T.R. Wonderful and the Sinking of the SS Milvia

th-1Yesterday my buddy Cinda and I took the train over to the Bay Area Book Festival.  It was a nice day. A little smoggy but nice. I hadn’t been to downtown Berkeley in several years but some things never change; college kids still fly up and out of BART like locusts, hopping over those of us with squeaky knees. The homeless still camp where they want. Restaurants still have signs in their windows reading “Bathrooms for customers only.” There’s still a whiff of pot in the air.


Shattuck Hotel and BART Station from Bing images

We were there to attend (among other things) a session at the iconic Shattuck Hotel on writing memoirs. Having worked in that neighborhood for many years, the hotel itself brought back many memories. The lobby had been remodeled since my last visit but the upstairs meeting rooms were the same.

As the memoirists discussed their process, I flashed back to one particular day in 1995. I believe it was in the fall, not long after the lean, fast-paced company I worked for had been swallowed by its parent, a whale full of corporate babble and blubber called TRW.

th-3If you’ve ever worked for a monster company you know the first thing that happens in these instances is reprogramming. Shortly after the “we have taken over but don’t worry” announcement we were signed up for a session in “corporate expectations” at the Shattuck and ordered to attend, regardless of our work loads or even what we did. Facility manager, receptionist, janitor – it didn’t matter. Of course, we all knew the end was coming. Reprogramming is usually either proceeded or followed by “corporate restructuring.”  And sure enough, as we sat in Shattuck, our new lords and masters laid off friends who’d been excused from the reprogramming so they could be fired, a brain-dead effort to appear kind that back-fired. I don’t know what they were thinking because at lunch the news flashed through the Shattuck, causing several members of my “class” to storm out of the session, middle-fingers raised in salute to our instructor who was just some poor rah-rah from Cleveland where TRW was called T.R. Wonderful.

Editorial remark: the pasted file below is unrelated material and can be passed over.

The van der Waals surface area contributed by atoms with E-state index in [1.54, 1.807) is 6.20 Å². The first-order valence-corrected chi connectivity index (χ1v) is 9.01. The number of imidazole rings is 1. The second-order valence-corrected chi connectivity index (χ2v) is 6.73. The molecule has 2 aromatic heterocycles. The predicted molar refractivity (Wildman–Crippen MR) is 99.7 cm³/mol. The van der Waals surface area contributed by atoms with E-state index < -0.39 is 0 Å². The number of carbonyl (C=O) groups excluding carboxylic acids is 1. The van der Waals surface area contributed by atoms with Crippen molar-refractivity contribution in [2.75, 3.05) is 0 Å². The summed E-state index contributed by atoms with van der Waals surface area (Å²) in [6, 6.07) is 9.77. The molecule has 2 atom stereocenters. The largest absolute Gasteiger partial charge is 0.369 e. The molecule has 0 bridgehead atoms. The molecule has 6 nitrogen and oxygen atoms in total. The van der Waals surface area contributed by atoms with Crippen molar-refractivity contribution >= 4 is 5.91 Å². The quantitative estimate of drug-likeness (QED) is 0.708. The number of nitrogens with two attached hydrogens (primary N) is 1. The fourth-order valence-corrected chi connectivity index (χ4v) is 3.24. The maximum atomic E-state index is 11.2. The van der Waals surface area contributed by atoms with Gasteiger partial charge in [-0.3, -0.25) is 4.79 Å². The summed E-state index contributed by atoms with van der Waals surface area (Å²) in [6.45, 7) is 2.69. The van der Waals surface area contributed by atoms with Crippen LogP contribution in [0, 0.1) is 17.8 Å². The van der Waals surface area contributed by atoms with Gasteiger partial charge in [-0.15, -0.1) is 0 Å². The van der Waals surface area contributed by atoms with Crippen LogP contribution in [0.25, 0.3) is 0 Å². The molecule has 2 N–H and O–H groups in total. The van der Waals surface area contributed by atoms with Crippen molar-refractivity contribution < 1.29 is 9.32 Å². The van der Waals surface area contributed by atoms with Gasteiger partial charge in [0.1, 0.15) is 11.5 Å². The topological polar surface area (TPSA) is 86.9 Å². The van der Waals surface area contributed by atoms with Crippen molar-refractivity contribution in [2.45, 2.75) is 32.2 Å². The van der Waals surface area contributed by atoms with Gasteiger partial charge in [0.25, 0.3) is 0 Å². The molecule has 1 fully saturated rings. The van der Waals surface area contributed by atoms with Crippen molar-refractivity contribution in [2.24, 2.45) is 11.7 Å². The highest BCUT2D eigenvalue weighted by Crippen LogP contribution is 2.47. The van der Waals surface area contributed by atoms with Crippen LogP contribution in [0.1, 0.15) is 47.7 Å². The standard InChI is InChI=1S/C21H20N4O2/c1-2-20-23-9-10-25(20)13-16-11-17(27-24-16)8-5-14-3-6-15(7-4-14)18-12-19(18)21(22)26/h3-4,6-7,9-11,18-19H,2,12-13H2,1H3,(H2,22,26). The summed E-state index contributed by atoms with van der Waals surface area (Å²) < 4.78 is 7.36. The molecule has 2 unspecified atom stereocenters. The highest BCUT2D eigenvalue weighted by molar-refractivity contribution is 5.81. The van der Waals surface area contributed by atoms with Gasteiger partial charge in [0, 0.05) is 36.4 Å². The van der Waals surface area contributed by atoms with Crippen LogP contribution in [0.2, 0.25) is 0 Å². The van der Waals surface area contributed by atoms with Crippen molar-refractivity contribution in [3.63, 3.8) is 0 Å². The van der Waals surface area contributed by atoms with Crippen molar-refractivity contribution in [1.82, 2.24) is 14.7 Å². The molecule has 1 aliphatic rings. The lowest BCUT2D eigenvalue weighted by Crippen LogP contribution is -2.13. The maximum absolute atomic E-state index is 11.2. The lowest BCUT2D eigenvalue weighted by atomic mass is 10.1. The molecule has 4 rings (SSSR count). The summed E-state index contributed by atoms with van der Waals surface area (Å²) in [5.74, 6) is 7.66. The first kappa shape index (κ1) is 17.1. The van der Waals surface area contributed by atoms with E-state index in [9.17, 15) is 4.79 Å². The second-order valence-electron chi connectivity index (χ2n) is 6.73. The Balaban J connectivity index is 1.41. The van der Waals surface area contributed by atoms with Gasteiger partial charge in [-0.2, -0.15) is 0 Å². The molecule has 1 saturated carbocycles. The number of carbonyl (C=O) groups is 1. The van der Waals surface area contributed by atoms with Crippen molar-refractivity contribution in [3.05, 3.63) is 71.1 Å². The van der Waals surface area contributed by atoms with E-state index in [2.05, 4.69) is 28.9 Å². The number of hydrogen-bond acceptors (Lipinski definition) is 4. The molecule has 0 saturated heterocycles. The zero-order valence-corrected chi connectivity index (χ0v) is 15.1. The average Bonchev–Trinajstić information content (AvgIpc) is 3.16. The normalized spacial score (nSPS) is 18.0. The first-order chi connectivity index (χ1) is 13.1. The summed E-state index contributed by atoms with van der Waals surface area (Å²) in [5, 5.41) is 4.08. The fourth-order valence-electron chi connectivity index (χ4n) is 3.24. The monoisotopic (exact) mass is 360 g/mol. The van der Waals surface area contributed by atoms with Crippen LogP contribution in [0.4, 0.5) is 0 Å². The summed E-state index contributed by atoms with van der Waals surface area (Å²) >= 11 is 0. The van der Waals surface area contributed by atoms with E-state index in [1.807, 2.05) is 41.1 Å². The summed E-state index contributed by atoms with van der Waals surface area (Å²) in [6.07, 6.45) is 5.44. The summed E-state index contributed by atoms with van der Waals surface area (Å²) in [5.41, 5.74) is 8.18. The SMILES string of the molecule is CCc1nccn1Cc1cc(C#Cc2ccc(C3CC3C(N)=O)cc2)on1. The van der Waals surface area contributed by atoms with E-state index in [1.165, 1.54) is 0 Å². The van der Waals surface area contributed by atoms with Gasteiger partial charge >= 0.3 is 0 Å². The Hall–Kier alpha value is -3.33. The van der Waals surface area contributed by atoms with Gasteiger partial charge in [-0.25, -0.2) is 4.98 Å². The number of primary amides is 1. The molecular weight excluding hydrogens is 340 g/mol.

The temp

Me, on the first floor of the SS Milvia.

We were all friends then, just a happy tribe of musicians, artist and writers who supported each other while working our day jobs.  Email was in its infancy and required keystrokes, thus it was the medium through which we could bare our souls without upsetting the purveyors of corporate values.


The SS Milvia, once the home of pirates and outlaws, now modernized.

The SS Milvia where we all worked and played is still moored about a block away from the Shattuck. After the class in memoirs I wandered past it which was a mistake.  Someone’s modernized the facade; they’ve probably also replaced those sabotaged toilets that flooded the lab the day we were uprooted to Oakland. And fixed the elevator that froze between floors every time the big guys got rowdy. I’m sure the foosball table is gone. I’m sure it’s no longer a shoes-optional building.  And I’m sure no one working there uses email to start a flaming debate about abortion or the death penalty. Those times have passed.

I stood and looked at the SS Milvia until the memories whispered good-bye, its time to move on.

Have you ever wandered past a place once held dear and wished you hadn’t?

The Serendipity of Blogging

Today I’m honored to be interviewed on Jeri Walker’s multi-faceted blog Word Bank, Make Every Word Count.  

Isn’t that a great title for a blog – “Make Every Word Count?”  Every word should count, as every word has the potential to provide hope or reinforce despair. Writers should take a stand with their words which is why we all need an editor – to save our sorry hides from the “really pretty,” the “kind of sad,” and all the weak-kneed phrases we hear day in and out that filter in and grind our work to pablum.JeriWB Square Logo Small

Jeri is one of this blog’s earliest and most supportive followers and thus is worth her weight in gold and silver and diamonds and/or chocolate. On her blog she features tips on writing, editing, publishing, marketing, and more. One of my favorite posts is Writers Workout Memoir prompts which I urge you to check out if you’re interested in writing a memoir.  IMG_0584

In the serendipitous world of bloggers, old souls attract each other. Jeri and I were both raised in dusty western towns whose prominent citizens were the owners of bordellos and saloons, where cowboys came in once a week for a bath and a lay and to spend a week’s paycheck and a night in jail.  I’m happy to say that in February she’s agreed to post one of her essays on my blog. Can’t wait!

Has the serendipity of blogging drawn you across space and time to a kindred spirit?  

This post was inspired by Linda G. Hill’s Just Jot January series!  Please check out other #JusJoJan Serendipity posts.